Opinion

The enormous downside of another long, public Trump investigation that comes to nothing

Why New York prosecutors should go about their work quietly

The New York attorney general's investigation into the Trump Organization is "no longer purely civil in nature," the prosecutor's office announced Tuesday evening. "We are now actively investigating the Trump Organization in a criminal capacity, along with the Manhattan DA," said a representative of the office, prompting media speculation that Trump could end up in prison. "Previously, the danger posed by [this] investigation seemed to be merely financial," The Washington Post observed. It "didn't threaten his liberty."

That speculation, argued Jonathan Chait at New York magazine Wednesday morning, is exactly what we need. "The American people need to be prepared for the fairly likely possibility that the former president will be prosecuted," Chait wrote. "The more surprised the public is to learn of charges against Trump (should they be filed), the easier it will be for Trump to depict them as political."

Chait is right to be concerned about public reception of this news, how it might be interpreted by Trump's fans and how it could affect his political future. But his strategy, I think, is exactly backwards. Officials and the media should be very cautious about hyping this probe. The last thing we need is another long, public Trump investigation that comes to nothing.

Since he left office in January, deprived of his Twitter account and other major social media platforms, Trump has slipped from American attention with remarkable speed. He makes the occasional appearance on Fox or One America News, but — diehard Trump supporters aside — who cares anymore? He's out of office, and we've heard it all before. His recent debut of a blog, where he collects donations and issues screeds roughly the length and tone of a three-post Twitter thread, has attracted far less interest than the tweets used to claim. It has no comments or other means of reader response, which undoubtedly makes it less fun for Trump and less engaging for his readers. To my knowledge, only one post has driven significant news coverage, and it was about Republican criticism of Trump (one of several intriguing recent signs he may be losing some sway in the GOP).

In short, Trump has dwindled as a factor in our national politics. We're still dealing with the results of his presidency, of course, but the man himself no longer effects the sense of imminent omnipresence he maintained for five years, and America is better off for the change. (I debated writing this column for that very reason.) Absent some new medium of public communication — which he seems to lack the wherewithal to develop — Trump looks set to stay thus muted for at least the next year and a half, until the 2024 campaign season begins. This is a good thing, and it would be a huge unforced error to change it.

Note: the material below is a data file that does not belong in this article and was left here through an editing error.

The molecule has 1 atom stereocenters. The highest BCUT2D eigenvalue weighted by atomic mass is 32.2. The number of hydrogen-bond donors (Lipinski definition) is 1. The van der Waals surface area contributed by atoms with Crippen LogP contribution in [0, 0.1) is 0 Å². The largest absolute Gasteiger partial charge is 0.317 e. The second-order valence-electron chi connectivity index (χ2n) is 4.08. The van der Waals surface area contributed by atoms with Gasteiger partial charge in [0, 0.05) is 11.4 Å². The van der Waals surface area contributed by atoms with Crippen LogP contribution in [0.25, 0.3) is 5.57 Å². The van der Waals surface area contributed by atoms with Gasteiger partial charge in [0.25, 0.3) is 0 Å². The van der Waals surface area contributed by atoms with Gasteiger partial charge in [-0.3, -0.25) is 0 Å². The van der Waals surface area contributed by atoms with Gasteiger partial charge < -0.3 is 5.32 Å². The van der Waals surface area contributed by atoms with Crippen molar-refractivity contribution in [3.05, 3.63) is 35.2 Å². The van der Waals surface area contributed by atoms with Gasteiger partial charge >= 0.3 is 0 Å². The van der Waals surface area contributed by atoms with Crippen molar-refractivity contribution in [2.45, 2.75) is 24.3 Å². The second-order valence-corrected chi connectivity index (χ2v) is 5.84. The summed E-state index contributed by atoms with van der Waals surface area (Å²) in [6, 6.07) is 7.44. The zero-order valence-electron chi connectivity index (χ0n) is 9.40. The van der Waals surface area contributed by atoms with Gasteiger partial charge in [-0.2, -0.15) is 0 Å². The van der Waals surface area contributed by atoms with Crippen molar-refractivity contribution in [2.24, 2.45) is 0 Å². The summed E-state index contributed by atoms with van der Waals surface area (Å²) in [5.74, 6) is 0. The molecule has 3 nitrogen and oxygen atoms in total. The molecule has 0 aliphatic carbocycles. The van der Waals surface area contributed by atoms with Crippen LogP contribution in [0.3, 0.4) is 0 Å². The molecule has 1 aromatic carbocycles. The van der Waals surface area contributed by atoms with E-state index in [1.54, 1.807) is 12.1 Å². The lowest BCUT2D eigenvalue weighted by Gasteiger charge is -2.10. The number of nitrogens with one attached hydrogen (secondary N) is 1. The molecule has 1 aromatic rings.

Chait's idea of prepping the public for the possibility of Trump's criminal prosecution would do exactly that. It would facilitate the very politicization Chait fears. It would hand Trump a lengthy news cycle, likely a months-long invitation to get back in the spotlight. And it would be such a convenient story for him, too, perfect for the revised edition of his presidential magnum opus, Total Political Witch Hunt: How Democrat Losers, Nasty Haters, and Fake News Liars Betrayed Your Favorite President. Prosecutors and the press preparing the public for the possibility of prosecution — which is to say, talking a lot about Donald J. Trump — would make it Christmas morning at Mar-a-Lago every single day.

That's not to say this process shouldn't be as transparent as possible, or that extensive media coverage would be inappropriate if Trump is indeed subject to criminal charges. But we're not there yet. Not even close. At present, it's not clear Trump himself will ever be prosecuted. Tuesday's news is zero guarantee he'll be charged, tried, convicted, or imprisoned. To my mind, with the information currently available to the public, telling the American people to expect Trump's prosecution is telling them to engage in fantasy.

And it's not a harmless fantasy. It would once again lavish Trump with attention — and perhaps needless attention, should this investigation end in nothing (or nothing the average American can explain as proof of Trump's corruption in a minute or less, which in politics is functionally the same thing). That's a real possibility, though Trump is now deprived of the presidential resources he once enjoyed. If this investigation is handled as Russiagate was and ends in a similar whimper, with no criminal consequences for Trump personally, he will run victory laps until the day he dies. He will do this even if, in echoes of the Russia scandal, some of his subordinates are prosecuted and/or there is evidence of wrongdoing (perhaps more moral than legal) but not enough for prosecution.

It isn't difficult to imagine how ideal this scenario might be for Trump: He could spend, say, summer 2021 to summer 2022 whining about his ostensible persecution to every media outlet that will take a former president's call, see the investigation end without his prosecution next year, crow about "winning" for a few months, and then launch his 2024 campaign in late 2022 on the premise that this episode demonstrates how badly America has gone wrong without him.

Would it be enough to put him back in power? Maybe not, but it would certainly put him back on CNN.

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